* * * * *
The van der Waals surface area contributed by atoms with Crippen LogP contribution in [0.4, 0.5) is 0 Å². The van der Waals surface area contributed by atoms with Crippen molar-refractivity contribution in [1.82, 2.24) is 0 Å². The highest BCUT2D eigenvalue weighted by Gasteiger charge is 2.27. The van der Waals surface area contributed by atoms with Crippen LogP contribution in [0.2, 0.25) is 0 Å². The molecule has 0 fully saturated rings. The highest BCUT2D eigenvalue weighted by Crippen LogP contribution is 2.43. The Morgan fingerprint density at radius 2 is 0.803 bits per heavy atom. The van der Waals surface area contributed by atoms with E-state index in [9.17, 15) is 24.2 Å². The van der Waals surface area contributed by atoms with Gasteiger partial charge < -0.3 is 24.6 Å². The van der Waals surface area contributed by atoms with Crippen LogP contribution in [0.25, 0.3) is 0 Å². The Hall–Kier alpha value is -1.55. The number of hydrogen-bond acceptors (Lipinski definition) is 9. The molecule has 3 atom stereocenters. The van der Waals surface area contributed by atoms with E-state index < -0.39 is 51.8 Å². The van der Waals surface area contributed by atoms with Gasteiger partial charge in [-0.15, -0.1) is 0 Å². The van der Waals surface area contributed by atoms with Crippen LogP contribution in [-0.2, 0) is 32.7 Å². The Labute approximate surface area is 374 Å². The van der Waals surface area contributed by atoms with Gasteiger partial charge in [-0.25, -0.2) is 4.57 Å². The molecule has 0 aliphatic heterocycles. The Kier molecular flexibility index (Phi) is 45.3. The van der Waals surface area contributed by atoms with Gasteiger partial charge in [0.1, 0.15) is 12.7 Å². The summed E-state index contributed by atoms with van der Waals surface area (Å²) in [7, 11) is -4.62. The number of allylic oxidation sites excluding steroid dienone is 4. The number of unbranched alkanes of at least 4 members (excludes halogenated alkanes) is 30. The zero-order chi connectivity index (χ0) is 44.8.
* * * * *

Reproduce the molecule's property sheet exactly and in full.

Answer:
The van der Waals surface area contributed by atoms with Crippen LogP contribution in [0.4, 0.5) is 0 Å². The van der Waals surface area contributed by atoms with Crippen molar-refractivity contribution in [1.82, 2.24) is 0 Å². The highest BCUT2D eigenvalue weighted by Gasteiger charge is 2.27. The van der Waals surface area contributed by atoms with Crippen LogP contribution in [0.2, 0.25) is 0 Å². The molecule has 0 fully saturated rings. The highest BCUT2D eigenvalue weighted by Crippen LogP contribution is 2.43. The Morgan fingerprint density at radius 2 is 0.803 bits per heavy atom. The van der Waals surface area contributed by atoms with E-state index in [9.17, 15) is 24.2 Å². The van der Waals surface area contributed by atoms with Gasteiger partial charge < -0.3 is 24.6 Å². The van der Waals surface area contributed by atoms with Crippen LogP contribution in [0.25, 0.3) is 0 Å². The Hall–Kier alpha value is -1.55. The number of hydrogen-bond acceptors (Lipinski definition) is 9. The molecule has 3 atom stereocenters. The van der Waals surface area contributed by atoms with E-state index < -0.39 is 51.8 Å². The van der Waals surface area contributed by atoms with Gasteiger partial charge in [-0.15, -0.1) is 0 Å². The van der Waals surface area contributed by atoms with Crippen LogP contribution in [-0.2, 0) is 32.7 Å². The Labute approximate surface area is 374 Å². The van der Waals surface area contributed by atoms with Gasteiger partial charge in [-0.25, -0.2) is 4.57 Å². The molecule has 0 aliphatic heterocycles. The Kier molecular flexibility index (Phi) is 45.3. The van der Waals surface area contributed by atoms with Gasteiger partial charge in [0.1, 0.15) is 12.7 Å². The summed E-state index contributed by atoms with van der Waals surface area (Å²) in [7, 11) is -4.62. The number of allylic oxidation sites excluding steroid dienone is 4. The number of unbranched alkanes of at least 4 members (excludes halogenated alkanes) is 30. The zero-order chi connectivity index (χ0) is 44.8.